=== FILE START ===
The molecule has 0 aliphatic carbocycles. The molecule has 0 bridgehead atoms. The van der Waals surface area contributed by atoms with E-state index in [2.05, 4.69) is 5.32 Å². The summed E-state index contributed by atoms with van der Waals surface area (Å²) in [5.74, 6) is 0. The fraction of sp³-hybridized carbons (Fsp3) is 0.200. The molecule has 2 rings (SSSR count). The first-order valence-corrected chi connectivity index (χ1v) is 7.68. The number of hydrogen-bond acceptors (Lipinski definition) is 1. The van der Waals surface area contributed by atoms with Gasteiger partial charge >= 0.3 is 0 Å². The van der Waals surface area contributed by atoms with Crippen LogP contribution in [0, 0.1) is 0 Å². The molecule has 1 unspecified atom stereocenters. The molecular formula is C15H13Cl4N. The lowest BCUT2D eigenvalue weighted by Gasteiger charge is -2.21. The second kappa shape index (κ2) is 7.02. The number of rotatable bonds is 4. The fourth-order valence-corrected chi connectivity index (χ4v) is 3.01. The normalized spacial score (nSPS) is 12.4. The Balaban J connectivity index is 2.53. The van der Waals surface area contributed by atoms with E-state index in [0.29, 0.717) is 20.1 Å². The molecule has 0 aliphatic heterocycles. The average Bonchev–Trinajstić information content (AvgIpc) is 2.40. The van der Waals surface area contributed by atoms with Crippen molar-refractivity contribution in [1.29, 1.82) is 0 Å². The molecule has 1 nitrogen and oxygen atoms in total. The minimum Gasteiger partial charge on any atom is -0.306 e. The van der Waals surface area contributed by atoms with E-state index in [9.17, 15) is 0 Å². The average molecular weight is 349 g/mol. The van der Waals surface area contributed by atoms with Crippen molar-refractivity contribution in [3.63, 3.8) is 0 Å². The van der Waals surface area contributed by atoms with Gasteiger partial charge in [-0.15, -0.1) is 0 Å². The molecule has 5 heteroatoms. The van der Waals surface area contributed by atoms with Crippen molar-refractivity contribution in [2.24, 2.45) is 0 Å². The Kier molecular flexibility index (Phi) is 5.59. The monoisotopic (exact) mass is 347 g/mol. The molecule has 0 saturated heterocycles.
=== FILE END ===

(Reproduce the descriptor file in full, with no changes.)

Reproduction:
The molecule has 0 aliphatic carbocycles. The molecule has 0 bridgehead atoms. The van der Waals surface area contributed by atoms with E-state index in [2.05, 4.69) is 5.32 Å². The summed E-state index contributed by atoms with van der Waals surface area (Å²) in [5.74, 6) is 0. The fraction of sp³-hybridized carbons (Fsp3) is 0.200. The molecule has 2 rings (SSSR count). The first-order valence-corrected chi connectivity index (χ1v) is 7.68. The number of hydrogen-bond acceptors (Lipinski definition) is 1. The van der Waals surface area contributed by atoms with Gasteiger partial charge >= 0.3 is 0 Å². The van der Waals surface area contributed by atoms with Crippen LogP contribution in [0, 0.1) is 0 Å². The molecule has 1 unspecified atom stereocenters. The molecular formula is C15H13Cl4N. The lowest BCUT2D eigenvalue weighted by Gasteiger charge is -2.21. The second kappa shape index (κ2) is 7.02. The number of rotatable bonds is 4. The fourth-order valence-corrected chi connectivity index (χ4v) is 3.01. The normalized spacial score (nSPS) is 12.4. The Balaban J connectivity index is 2.53. The van der Waals surface area contributed by atoms with E-state index in [0.29, 0.717) is 20.1 Å². The molecule has 0 aliphatic heterocycles. The average Bonchev–Trinajstić information content (AvgIpc) is 2.40. The van der Waals surface area contributed by atoms with Crippen molar-refractivity contribution in [1.29, 1.82) is 0 Å². The molecule has 1 nitrogen and oxygen atoms in total. The minimum Gasteiger partial charge on any atom is -0.306 e. The van der Waals surface area contributed by atoms with E-state index in [9.17, 15) is 0 Å². The average molecular weight is 349 g/mol. The van der Waals surface area contributed by atoms with Crippen molar-refractivity contribution in [3.63, 3.8) is 0 Å². The van der Waals surface area contributed by atoms with Gasteiger partial charge in [-0.15, -0.1) is 0 Å². The molecule has 5 heteroatoms. The van der Waals surface area contributed by atoms with Crippen molar-refractivity contribution in [2.24, 2.45) is 0 Å². The Kier molecular flexibility index (Phi) is 5.59. The monoisotopic (exact) mass is 347 g/mol. The molecule has 0 saturated heterocycles.